Brauer, Johannes Oskar

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Brauer, Johannes Oskar, born on 11-03-1895 in Stargard, Pommeren, entered the Army Service as a Fahnenjunker, in the 147th Infantry Regiment, and participated with this Regiment during World War I. Brauer was captured by the Russians and in captivity until 25-04-1921, 6 years. In 1921 he was allowed again in the new Reichswehr  and was company Chief of the 96th Infantry Regiment, with the outbreak of World War II. After the command of the 397th Infantry Regiment, he landed in the Führer Reserve , on 10-07-1944. * The Führer Reserve (“Officers Reserve”) was set up in 1939 as a pool of temporarily unoccupied high military officers waiting for new assignments in the German Armed Forces during World War II. The various military branches and army groups each had their own pool which they could use as they saw fit. The officers were required to remain at their assigned stations and be available to their superiors, but could not exercise any command function, which was equivalent to a temporary retirement while retaining their previous income. Especially in the second half of the war, more and more politically problematic, troublesome, or militarily incompetent officers were assigned to the Führer  Reserve. Examples: Major Karl August Meinel, 01-08-1942, was shifted into the Führer Reserve, because on 13-01-1942 he wrote a critical report to General Hermann Reinecke Reinecke (1) on the segregation and execution of Russian prisoners of war in prison camp Stalag VII-A

  by the Gestapo and the Sicherheitsdienst SD (security Service) of the Reichsführer SS Heinrich Himmler   Stalag VII-A was north of Moosberg, a Bavarian town close to Munich. Hermann Reinecke died old age 85, on 10-10-1973.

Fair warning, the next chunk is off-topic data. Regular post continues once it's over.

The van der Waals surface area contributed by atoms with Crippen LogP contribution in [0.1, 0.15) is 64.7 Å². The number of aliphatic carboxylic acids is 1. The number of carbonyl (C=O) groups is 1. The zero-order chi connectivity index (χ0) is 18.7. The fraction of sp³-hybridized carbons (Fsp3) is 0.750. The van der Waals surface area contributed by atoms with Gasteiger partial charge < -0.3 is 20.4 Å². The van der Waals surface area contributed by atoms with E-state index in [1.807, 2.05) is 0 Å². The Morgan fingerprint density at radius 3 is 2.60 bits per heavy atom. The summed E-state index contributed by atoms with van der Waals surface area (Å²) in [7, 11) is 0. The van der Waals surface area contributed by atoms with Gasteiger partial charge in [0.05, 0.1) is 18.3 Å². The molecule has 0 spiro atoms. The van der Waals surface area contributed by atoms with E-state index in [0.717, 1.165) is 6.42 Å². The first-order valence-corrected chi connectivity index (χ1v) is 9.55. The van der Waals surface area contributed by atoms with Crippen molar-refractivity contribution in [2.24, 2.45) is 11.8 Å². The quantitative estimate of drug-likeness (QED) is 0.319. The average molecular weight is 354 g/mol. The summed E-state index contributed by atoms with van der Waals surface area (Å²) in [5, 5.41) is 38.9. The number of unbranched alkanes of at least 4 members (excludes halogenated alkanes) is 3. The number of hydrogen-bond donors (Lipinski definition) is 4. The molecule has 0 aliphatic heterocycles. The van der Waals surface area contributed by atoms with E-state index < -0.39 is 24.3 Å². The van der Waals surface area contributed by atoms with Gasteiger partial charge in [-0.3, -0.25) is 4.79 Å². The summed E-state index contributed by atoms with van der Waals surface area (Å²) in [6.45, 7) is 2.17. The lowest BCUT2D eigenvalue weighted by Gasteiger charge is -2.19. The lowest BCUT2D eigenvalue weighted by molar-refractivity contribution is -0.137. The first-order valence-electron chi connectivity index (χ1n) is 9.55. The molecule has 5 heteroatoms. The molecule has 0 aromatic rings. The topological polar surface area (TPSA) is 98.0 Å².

General Georg Thomas  , head of the Military Economics and Armament Office of the Armed Forces Supreme Command, played an essential role in drawing up the starvation policy for the occupied Eastern territories. He was transferred to the Officers Reserve on 20-11-1942 and arrested after the 20 July 1944 assassination attempt on Hitler because of his contacts with the resistance. Thomas died in American custody, age 56, 29-12-1946.
Generaloberst der Infanterie, Head of the Army General Staff from 1938 until September 1942, Franz Halder  head of the Army General Staff, planned army operations from 1939 to 1941. He was dismissed in 1942 and transferred to the Officers Reserve. After the assassination attempt on Hitler of 20 July 1944, his involvement in a conspiracy in 1938 came to light, which led to his arrest and imprisonment in Flossenbürg concentration camp. 
    He was freed by U.S. troops in May 1945. In camp Flossenburg, Wilhelm Canaris  and Hans Paul Oster  were killed only days before the end of the war.
Generalfeldmarschall der Artillerie, Walther von Brauchitsch   became Supreme Commander of the Army in 1938 and was decisively involved in planning Operation Barbarossa. He was dismissed on 19-12-1941 because of the military defeat at Moscow and transferred  Officers Reserve. 
Brauer was commander of the 562nd Volksgrenadier Regiment, from 01-10-1944 until 27-01-1945 and again in the Führer Reserve. He is awarded with the Ritterkreuz. As commander of the Special Purpose Division Staff 207, he is captured by the Russians and first released on 07-05-1955, ten years later, after intervention between the German Chancellor  Konrad Adenauer    and Joseph Stalin

Death and burial ground of Brauer, Johannes Oskar.

Living in Bremen, Brauer dies at the old age of 85, on 15-11-1980. He is buried on the Riensberg cemetery in Bremen, close to the graves of General der Artillerie, Walther von Seydlitz Kurzbach Generalleutnant der Flakartillerie, Kommandeur Kommando XVIII Vienna, Kurt Wagner  and Generalmajor der Infanterie, Kommandeur von Hamburg, Kurt Heyser
 

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